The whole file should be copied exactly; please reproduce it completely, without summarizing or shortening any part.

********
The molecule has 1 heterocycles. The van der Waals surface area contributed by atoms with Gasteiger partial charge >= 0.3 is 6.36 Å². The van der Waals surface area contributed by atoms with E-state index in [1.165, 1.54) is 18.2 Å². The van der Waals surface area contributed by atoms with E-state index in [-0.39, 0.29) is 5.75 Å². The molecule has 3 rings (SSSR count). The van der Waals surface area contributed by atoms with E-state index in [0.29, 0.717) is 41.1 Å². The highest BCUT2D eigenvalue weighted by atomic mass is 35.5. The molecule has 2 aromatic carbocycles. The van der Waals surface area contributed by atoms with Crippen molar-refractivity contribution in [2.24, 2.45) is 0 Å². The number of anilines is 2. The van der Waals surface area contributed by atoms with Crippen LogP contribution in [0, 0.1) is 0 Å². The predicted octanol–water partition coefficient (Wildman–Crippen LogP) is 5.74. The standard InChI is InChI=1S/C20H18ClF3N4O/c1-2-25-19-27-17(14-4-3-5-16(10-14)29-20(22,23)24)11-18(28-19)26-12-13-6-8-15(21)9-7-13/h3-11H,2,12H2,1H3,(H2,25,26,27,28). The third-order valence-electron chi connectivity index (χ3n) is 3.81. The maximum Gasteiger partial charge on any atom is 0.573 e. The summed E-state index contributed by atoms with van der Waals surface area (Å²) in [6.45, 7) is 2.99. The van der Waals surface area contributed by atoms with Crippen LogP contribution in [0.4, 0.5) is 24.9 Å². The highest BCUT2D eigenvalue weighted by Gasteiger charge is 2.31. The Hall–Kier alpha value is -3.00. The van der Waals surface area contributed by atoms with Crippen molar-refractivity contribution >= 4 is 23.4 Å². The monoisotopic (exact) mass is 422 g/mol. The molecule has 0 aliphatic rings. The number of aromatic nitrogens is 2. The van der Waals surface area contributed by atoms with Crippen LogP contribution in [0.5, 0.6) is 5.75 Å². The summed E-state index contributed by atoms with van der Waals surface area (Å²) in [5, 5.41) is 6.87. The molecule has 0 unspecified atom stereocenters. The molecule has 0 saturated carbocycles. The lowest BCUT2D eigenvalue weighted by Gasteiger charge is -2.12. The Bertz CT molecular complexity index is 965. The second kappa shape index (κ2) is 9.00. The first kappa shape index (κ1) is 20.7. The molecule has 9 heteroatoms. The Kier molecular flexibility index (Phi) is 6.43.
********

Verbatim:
The molecule has 1 heterocycles. The van der Waals surface area contributed by atoms with Gasteiger partial charge >= 0.3 is 6.36 Å². The van der Waals surface area contributed by atoms with E-state index in [1.165, 1.54) is 18.2 Å². The van der Waals surface area contributed by atoms with E-state index in [-0.39, 0.29) is 5.75 Å². The molecule has 3 rings (SSSR count). The van der Waals surface area contributed by atoms with E-state index in [0.29, 0.717) is 41.1 Å². The highest BCUT2D eigenvalue weighted by atomic mass is 35.5. The molecule has 2 aromatic carbocycles. The van der Waals surface area contributed by atoms with Crippen molar-refractivity contribution in [2.24, 2.45) is 0 Å². The number of anilines is 2. The van der Waals surface area contributed by atoms with Crippen LogP contribution in [0, 0.1) is 0 Å². The predicted octanol–water partition coefficient (Wildman–Crippen LogP) is 5.74. The standard InChI is InChI=1S/C20H18ClF3N4O/c1-2-25-19-27-17(14-4-3-5-16(10-14)29-20(22,23)24)11-18(28-19)26-12-13-6-8-15(21)9-7-13/h3-11H,2,12H2,1H3,(H2,25,26,27,28). The third-order valence-electron chi connectivity index (χ3n) is 3.81. The maximum Gasteiger partial charge on any atom is 0.573 e. The summed E-state index contributed by atoms with van der Waals surface area (Å²) in [6.45, 7) is 2.99. The van der Waals surface area contributed by atoms with Crippen LogP contribution in [0.4, 0.5) is 24.9 Å². The highest BCUT2D eigenvalue weighted by Gasteiger charge is 2.31. The Hall–Kier alpha value is -3.00. The van der Waals surface area contributed by atoms with Crippen molar-refractivity contribution >= 4 is 23.4 Å². The monoisotopic (exact) mass is 422 g/mol. The molecule has 0 aliphatic rings. The number of aromatic nitrogens is 2. The van der Waals surface area contributed by atoms with Crippen LogP contribution in [0.5, 0.6) is 5.75 Å². The summed E-state index contributed by atoms with van der Waals surface area (Å²) in [5, 5.41) is 6.87. The molecule has 0 unspecified atom stereocenters. The molecule has 0 saturated carbocycles. The lowest BCUT2D eigenvalue weighted by Gasteiger charge is -2.12. The Bertz CT molecular complexity index is 965. The second kappa shape index (κ2) is 9.00. The first kappa shape index (κ1) is 20.7. The molecule has 9 heteroatoms. The Kier molecular flexibility index (Phi) is 6.43.